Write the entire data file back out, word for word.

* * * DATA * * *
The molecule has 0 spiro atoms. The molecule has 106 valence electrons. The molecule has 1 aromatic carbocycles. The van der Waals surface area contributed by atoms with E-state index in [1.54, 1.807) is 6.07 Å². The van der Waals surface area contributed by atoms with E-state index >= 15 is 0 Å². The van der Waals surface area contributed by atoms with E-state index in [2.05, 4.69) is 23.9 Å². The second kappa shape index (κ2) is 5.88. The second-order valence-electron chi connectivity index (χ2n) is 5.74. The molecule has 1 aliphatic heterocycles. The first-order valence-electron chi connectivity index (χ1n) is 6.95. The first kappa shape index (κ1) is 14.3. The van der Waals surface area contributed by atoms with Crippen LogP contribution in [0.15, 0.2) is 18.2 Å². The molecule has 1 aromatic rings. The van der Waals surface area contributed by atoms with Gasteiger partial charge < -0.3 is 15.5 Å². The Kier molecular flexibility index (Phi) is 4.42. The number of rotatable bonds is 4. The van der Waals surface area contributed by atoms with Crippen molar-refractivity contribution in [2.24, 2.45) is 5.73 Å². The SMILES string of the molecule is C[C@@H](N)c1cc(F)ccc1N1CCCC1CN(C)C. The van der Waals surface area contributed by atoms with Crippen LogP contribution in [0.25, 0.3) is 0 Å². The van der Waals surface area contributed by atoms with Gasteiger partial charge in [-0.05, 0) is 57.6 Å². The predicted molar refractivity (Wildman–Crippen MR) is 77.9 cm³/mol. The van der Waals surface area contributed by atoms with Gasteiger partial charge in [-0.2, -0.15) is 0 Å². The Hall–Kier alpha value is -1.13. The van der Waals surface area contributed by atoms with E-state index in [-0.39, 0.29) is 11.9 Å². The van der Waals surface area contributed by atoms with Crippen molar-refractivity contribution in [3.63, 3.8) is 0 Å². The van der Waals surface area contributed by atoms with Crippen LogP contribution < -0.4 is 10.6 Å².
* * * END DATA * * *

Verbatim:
The molecule has 0 spiro atoms. The molecule has 106 valence electrons. The molecule has 1 aromatic carbocycles. The van der Waals surface area contributed by atoms with E-state index in [1.54, 1.807) is 6.07 Å². The van der Waals surface area contributed by atoms with E-state index >= 15 is 0 Å². The van der Waals surface area contributed by atoms with E-state index in [2.05, 4.69) is 23.9 Å². The second kappa shape index (κ2) is 5.88. The second-order valence-electron chi connectivity index (χ2n) is 5.74. The molecule has 1 aliphatic heterocycles. The first-order valence-electron chi connectivity index (χ1n) is 6.95. The first kappa shape index (κ1) is 14.3. The van der Waals surface area contributed by atoms with Crippen LogP contribution in [0.15, 0.2) is 18.2 Å². The molecule has 1 aromatic rings. The van der Waals surface area contributed by atoms with Gasteiger partial charge < -0.3 is 15.5 Å². The Kier molecular flexibility index (Phi) is 4.42. The number of rotatable bonds is 4. The van der Waals surface area contributed by atoms with Crippen molar-refractivity contribution in [2.24, 2.45) is 5.73 Å². The SMILES string of the molecule is C[C@@H](N)c1cc(F)ccc1N1CCCC1CN(C)C. The van der Waals surface area contributed by atoms with Crippen LogP contribution in [0.25, 0.3) is 0 Å². The van der Waals surface area contributed by atoms with Gasteiger partial charge in [-0.05, 0) is 57.6 Å². The predicted molar refractivity (Wildman–Crippen MR) is 77.9 cm³/mol. The van der Waals surface area contributed by atoms with Gasteiger partial charge in [-0.2, -0.15) is 0 Å². The Hall–Kier alpha value is -1.13. The van der Waals surface area contributed by atoms with E-state index in [-0.39, 0.29) is 11.9 Å². The van der Waals surface area contributed by atoms with Crippen molar-refractivity contribution in [3.63, 3.8) is 0 Å². The van der Waals surface area contributed by atoms with Crippen LogP contribution < -0.4 is 10.6 Å².